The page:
Death of the Monolith: microservices

Software was once delivered as monolithic, fear-inducing, complex forklift upgrades, with database schema migrations, application updates, library updates, configuration updates and plenty of downtime. Sometimes, there was a gut-wrenching irrevocable critical step in the process (often a schema update). Today, this is largely a relic and bad memory now, thanks, in part, to Virtualization and Containerization technologies, Network APIs and the move to microservices.

Death of the Monolith

The word monolithic in software authorship circles is (now) usually received as a derogatory remark. Approximately a decade ago, much software was still written and deployed in large, fraught, forklift updates.

These updates often required many software installation, data migration and reconfiguration steps. Usually, large libraries or packages, and sometimes wholesale system upgrade were part of the update process. The logic was to undertake updates infrequently, but take plenty of time in the preparation and testing. Though these updates purported to fix many bugs, introduce features and change behaviour, they could be quite risky and invariably introduced unexpected performance or behaviour changes.

(Anecdotally, I can report experiencing these sorts of releases as a consumer. I often elected to wait until the first or second point release of a piece of software, for example, RedHat-5.2, rather than 5.0 or 5.1. And, RedHat had comparably decent, quality control too; my point is that first releases were often buggy.)

Yes, the industry has improved! Not only are there more and better tools, but the process has also improved. Below, I'll examine some of the long-term trends, many of which converge in our hyper-networked world to support microservices.

At some point during their brief lifetimes, most software experiences teething problems, misses the intended goal, or omits an important feature. Many of the quality problems with software release have been addressed by a move away from monolithic delivery. This post covers trends in open source software delivery and tools for delivering software to infrastructure and distributed systems.

(I.e. this post doesn't treat software intended for installation on an end-user node, like an MacBook, Windows system or Android; though many of the trends affected these target devices and platforms, as well.)

Delivering applications as microservices

The combination of these three long-term trends eliminated need for complex, whole-application-replacing, fear-inducing, forklift upgrades. The emergence of the convenient tooling of containerization has enabled architects, system designers and developers to create discrete sets of network APIs that are intended to be deployed together on a single, independently-managed (container or) node. The general term adopted by the industry for this model is microservices.

Definition of microservices

The choice of the prefix micro simply means small in this context. Nothing fancier. (This prefix gained popularity with the rise of microformats among others.) In short a microservice is

  • a self-contained service providing a clear, versioned API (or multiple versions simultaneously to support migrations and/or older client software)
  • as logical unit of software performing one task; as simple as possible, but as complex as necessary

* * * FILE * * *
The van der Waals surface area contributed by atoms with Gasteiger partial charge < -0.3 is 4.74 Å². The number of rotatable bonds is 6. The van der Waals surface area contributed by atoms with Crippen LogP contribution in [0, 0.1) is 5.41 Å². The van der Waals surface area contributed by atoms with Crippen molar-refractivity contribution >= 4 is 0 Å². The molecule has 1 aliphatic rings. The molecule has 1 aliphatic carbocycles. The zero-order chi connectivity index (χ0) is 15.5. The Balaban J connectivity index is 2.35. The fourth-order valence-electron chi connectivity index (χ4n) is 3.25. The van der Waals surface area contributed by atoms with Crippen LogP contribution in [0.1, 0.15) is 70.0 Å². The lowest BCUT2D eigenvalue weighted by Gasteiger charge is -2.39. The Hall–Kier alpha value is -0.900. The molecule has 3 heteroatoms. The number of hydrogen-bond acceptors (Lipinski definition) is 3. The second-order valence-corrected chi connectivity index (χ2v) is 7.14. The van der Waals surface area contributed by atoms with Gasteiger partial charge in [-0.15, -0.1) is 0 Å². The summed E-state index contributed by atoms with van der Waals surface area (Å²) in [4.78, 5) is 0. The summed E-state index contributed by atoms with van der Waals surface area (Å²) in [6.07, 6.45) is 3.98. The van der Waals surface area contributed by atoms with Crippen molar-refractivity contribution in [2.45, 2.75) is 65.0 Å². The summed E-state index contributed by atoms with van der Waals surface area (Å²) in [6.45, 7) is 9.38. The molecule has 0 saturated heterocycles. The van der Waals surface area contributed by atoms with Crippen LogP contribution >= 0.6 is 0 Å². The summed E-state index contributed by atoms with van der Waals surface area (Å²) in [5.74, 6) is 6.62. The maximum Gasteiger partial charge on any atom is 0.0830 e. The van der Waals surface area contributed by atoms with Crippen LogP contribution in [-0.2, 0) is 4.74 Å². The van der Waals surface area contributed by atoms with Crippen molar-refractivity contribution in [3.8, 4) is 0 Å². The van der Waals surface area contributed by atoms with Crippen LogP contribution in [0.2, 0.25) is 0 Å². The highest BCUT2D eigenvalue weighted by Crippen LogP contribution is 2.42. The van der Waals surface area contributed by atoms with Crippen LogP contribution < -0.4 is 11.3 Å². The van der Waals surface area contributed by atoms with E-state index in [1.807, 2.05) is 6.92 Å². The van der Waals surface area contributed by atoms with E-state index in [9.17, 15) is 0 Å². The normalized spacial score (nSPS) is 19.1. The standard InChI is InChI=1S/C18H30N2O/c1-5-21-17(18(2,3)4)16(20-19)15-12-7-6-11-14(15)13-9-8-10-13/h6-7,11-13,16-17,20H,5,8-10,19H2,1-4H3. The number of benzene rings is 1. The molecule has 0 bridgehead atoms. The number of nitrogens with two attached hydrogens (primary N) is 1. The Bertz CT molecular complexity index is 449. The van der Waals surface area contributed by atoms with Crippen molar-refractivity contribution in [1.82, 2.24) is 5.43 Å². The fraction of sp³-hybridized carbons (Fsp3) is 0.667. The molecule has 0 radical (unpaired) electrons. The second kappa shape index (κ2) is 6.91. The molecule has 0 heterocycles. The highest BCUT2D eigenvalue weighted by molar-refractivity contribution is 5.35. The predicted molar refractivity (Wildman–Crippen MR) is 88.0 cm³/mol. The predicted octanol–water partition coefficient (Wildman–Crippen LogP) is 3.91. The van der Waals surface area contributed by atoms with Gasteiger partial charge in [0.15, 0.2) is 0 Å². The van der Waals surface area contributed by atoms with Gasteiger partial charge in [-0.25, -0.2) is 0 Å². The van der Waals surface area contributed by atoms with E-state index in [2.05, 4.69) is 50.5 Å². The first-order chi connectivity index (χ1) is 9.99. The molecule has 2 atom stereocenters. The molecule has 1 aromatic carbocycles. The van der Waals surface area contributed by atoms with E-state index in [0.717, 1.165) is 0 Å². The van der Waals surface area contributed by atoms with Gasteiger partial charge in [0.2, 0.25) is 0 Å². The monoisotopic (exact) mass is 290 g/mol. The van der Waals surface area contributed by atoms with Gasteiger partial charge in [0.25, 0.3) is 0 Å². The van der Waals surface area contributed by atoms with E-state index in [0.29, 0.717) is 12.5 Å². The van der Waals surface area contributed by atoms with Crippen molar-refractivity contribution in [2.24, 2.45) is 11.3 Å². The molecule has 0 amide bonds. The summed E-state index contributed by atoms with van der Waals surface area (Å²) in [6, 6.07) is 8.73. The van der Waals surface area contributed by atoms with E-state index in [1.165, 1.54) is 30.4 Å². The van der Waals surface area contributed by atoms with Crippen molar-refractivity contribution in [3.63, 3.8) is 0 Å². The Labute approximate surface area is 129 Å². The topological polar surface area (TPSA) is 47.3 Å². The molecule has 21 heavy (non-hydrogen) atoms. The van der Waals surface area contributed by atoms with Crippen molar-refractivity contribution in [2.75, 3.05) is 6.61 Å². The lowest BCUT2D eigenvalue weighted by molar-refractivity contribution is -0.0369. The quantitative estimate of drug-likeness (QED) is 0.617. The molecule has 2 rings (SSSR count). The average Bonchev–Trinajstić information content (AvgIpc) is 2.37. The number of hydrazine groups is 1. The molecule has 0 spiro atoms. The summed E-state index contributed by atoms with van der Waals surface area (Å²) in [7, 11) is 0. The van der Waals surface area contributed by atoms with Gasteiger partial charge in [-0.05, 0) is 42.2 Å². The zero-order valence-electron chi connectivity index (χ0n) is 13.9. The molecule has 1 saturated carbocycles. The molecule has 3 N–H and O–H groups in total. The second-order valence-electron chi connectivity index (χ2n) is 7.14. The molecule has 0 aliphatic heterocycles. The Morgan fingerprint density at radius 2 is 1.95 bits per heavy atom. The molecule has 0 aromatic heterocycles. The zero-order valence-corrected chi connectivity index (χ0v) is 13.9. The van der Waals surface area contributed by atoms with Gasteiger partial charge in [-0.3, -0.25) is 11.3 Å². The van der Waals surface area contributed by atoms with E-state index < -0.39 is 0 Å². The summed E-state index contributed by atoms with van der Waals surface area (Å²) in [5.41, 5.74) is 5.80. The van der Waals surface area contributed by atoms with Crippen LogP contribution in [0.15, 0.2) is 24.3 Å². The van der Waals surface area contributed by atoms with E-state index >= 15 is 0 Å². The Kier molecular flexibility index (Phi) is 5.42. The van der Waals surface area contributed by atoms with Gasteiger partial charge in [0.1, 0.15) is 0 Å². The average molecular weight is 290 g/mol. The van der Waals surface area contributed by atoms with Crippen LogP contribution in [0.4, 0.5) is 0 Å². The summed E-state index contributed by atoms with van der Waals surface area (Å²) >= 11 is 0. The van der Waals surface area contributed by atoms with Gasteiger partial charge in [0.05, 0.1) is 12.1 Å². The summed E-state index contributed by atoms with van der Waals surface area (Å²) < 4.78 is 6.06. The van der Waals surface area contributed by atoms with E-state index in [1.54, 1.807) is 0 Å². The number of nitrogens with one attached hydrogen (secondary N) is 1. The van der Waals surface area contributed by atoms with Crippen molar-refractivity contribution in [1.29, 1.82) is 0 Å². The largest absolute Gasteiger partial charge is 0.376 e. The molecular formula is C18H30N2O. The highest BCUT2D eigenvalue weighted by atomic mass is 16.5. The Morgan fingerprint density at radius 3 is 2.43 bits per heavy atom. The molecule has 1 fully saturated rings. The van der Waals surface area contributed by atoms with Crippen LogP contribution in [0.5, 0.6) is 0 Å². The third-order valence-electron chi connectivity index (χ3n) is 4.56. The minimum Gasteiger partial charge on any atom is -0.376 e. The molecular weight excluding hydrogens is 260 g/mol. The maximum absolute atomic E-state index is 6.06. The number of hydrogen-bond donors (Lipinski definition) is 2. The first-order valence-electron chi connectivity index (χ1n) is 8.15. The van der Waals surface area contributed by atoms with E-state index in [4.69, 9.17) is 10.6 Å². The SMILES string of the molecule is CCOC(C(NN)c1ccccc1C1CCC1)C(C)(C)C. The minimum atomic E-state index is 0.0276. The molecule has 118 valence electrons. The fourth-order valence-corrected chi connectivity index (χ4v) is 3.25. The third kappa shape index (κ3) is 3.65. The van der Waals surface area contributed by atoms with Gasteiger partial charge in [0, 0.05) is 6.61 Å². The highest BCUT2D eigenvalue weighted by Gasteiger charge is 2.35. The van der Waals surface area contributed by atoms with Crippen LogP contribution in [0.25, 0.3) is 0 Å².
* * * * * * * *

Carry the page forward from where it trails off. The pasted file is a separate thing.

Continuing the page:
• often, horizontally scalable, i.e. many instances can be deployed to handle increased traffic or usage
  • easy to replace with an update package/image
  • often accessible via the network
  • often dependent on another microservice

Here's a good article on microservices. by the fairly well-known Martin Fowler. His discussion also spends more time describing, defining and mapping microservices as an organizational capability, and alludes to the inescapable and well-known Conway's Law.

Containerization is not microservices

Because containerization and microservices have come of age in recent years, many conflate the two, but they are distinct. It is possible to build small, self-contained, individually-scalable services without taking advantage of virtualization and containerization.

Most of us, who have run any Linux system for any appreciable time have had the desire to add a service. How does one accomplish this? I will give a short command-line snippet of how I could do this on a node grabbed somewhat at random:

# apt-cache search jabberd
jabberd2 - Jabber instant messenger server
# apt-get install jabberd2

Now, I have a jabber server running.

Good packaging hygiene has enabled this. This may seem a terribly obvious point; but I stress the benefits of good packaging here.

Ever present needs

Essentially, a microservices model offers operational flexibility for moving software components around and can offer more freedom to the development team supporting a specific service, because everything behind the service is up to the team. Of course, there are the omnipresent needs:

  • each service should support rollbacks, a.k.a. software reversion if something goes wrong in an update, roll it back
  • a practice of decommissioning old, or no longer necessary services
  • monitoring of availability, performance and behaviour an update to service A might tickle a latent bug in B; without monitoring, how would you know
  • strong diagnostic tooling and experience
  • a mechanism to keep the entire stack underneath the microservice up to date
[0]It is precisely this part of the trend that led to the rise of Software as a Service (SaaS) organizations. One good and lasting example is SalesForce.